The House Detective: by Barry Stone, Certified Home Inspector
Dear Barry: I’ve been a home inspector for about two years, so I’m still learning. Unfortunately, I just learned a very hard lesson after doing a free walk-through inspection as a favor for a real estate agent who was buying a high-rise condo. Eight months later, he is suing me because he found fogging between the panes of a large dual-pane window. The controversial window is on the 15th floor, and the cost to replace it is $2,500. The agent had the window replaced before notifying me of the problem, and now he expects me to pay for it. We’re scheduled for small claims court next month, and I’d like some advice in presenting my side of the story to the judge. Tim
Dear Tim: Welcome to the enervating world of home inspection and real estate disclosure. Good deeds, as they say, may not go unpunished.
As this is not a legal advice column, I can only counsel you as a layman and a home inspector. Additional advice from an attorney is strongly advised before representing your side of the story in court.
Since you did the inspection as a favor, you probably do not have a signed contract to specify the scope of the inspection or the limits of liability. Nevertheless, here are some effective points that can make a positive difference when presenting your case to the judge:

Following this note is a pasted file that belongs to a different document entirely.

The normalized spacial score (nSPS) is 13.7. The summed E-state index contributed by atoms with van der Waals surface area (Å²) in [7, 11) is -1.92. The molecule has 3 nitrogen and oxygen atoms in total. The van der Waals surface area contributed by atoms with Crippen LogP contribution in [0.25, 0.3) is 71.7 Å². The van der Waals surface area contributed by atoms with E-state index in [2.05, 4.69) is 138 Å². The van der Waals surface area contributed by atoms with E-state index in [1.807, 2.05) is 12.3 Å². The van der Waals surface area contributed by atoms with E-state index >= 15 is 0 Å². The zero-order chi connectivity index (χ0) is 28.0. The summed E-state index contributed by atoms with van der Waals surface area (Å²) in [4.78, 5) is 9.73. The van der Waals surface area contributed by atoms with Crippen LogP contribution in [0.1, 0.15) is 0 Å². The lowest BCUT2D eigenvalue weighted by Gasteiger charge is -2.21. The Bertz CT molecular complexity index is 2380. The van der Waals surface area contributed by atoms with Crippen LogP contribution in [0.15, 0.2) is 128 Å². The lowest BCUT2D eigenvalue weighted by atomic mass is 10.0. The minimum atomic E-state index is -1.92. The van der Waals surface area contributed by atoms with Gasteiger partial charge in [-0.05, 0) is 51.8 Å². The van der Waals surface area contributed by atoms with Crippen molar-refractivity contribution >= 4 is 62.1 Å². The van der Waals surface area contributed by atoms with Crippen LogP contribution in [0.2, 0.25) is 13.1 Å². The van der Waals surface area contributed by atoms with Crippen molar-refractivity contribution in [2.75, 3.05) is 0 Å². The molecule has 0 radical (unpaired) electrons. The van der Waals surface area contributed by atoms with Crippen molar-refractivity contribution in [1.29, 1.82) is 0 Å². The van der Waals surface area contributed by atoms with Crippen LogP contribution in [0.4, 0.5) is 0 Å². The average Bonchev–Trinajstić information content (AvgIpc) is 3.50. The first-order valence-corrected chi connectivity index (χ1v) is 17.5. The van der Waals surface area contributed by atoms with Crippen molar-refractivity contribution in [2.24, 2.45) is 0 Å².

1) This was not a paid home inspection but merely a casual walk through, performed as a personal favor, and therefore is not subject to the same standards as a full home inspection.
2) You inspected the windows, and no evidence of a faulty dual-pane seal was apparent at that time.
3) The agent also did not see the window defect prior to purchasing the property, indicating that the defect was not apparent or was nonexistent at that time.
4) The agent is alleging that the window defect pre-existed the purchase of the property, but there is no way for him to prove that such was the case.
5) It is common knowledge in the home inspection business that fogging between window panes is not always visible, depending upon variations in lighting and temperature.
6) The eight-month time lapse between purchase of the property and discovery of the window defect indicates that the window seal may have failed after the property was purchased.
7) You were never given an opportunity to re-inspect the failed window prior to its being replaced. It is common knowledge among real estate agents that home inspectors should be called to re-inspect a defect prior to making repairs.
8) If the agent appears in court without an expert witness who is a professional home inspector, be sure to point out to the judge that the plaintiff has no expert witness who is qualified to testify regarding the standard of care for a home inspection.
Be sure to practice your presentation of these points, use notes in court so you won’t leave anything out, and spend an hour with an attorney for additional advice on presenting your case.